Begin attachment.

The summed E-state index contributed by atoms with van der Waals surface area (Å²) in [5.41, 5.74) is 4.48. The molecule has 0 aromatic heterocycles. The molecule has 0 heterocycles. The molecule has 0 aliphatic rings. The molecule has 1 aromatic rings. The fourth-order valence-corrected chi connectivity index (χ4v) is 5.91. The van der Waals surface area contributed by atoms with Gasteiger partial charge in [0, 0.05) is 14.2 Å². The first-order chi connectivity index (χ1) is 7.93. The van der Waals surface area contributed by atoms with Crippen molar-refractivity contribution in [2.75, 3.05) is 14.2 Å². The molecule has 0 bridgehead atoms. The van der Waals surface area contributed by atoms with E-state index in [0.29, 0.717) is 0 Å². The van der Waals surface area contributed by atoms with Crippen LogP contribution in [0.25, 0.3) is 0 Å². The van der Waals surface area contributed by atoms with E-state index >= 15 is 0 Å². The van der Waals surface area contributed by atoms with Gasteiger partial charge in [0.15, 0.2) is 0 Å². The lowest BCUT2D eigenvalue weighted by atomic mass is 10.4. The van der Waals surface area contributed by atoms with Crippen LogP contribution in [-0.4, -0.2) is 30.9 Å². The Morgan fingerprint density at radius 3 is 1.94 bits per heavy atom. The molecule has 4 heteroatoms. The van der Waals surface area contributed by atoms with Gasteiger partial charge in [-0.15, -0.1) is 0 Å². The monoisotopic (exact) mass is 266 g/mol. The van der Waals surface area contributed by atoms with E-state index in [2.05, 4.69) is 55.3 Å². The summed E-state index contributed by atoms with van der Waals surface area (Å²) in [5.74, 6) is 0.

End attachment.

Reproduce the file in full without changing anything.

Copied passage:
The summed E-state index contributed by atoms with van der Waals surface area (Å²) in [5.41, 5.74) is 4.48. The molecule has 0 aromatic heterocycles. The molecule has 0 heterocycles. The molecule has 0 aliphatic rings. The molecule has 1 aromatic rings. The fourth-order valence-corrected chi connectivity index (χ4v) is 5.91. The van der Waals surface area contributed by atoms with Gasteiger partial charge in [0, 0.05) is 14.2 Å². The first-order chi connectivity index (χ1) is 7.93. The van der Waals surface area contributed by atoms with Crippen molar-refractivity contribution in [2.75, 3.05) is 14.2 Å². The molecule has 0 bridgehead atoms. The van der Waals surface area contributed by atoms with E-state index in [0.29, 0.717) is 0 Å². The van der Waals surface area contributed by atoms with Crippen LogP contribution in [0.25, 0.3) is 0 Å². The van der Waals surface area contributed by atoms with E-state index >= 15 is 0 Å². The van der Waals surface area contributed by atoms with Gasteiger partial charge in [0.15, 0.2) is 0 Å². The lowest BCUT2D eigenvalue weighted by atomic mass is 10.4. The van der Waals surface area contributed by atoms with Crippen LogP contribution in [-0.4, -0.2) is 30.9 Å². The Morgan fingerprint density at radius 3 is 1.94 bits per heavy atom. The molecule has 4 heteroatoms. The van der Waals surface area contributed by atoms with Gasteiger partial charge in [-0.15, -0.1) is 0 Å². The monoisotopic (exact) mass is 266 g/mol. The van der Waals surface area contributed by atoms with E-state index in [2.05, 4.69) is 55.3 Å². The summed E-state index contributed by atoms with van der Waals surface area (Å²) in [5.74, 6) is 0.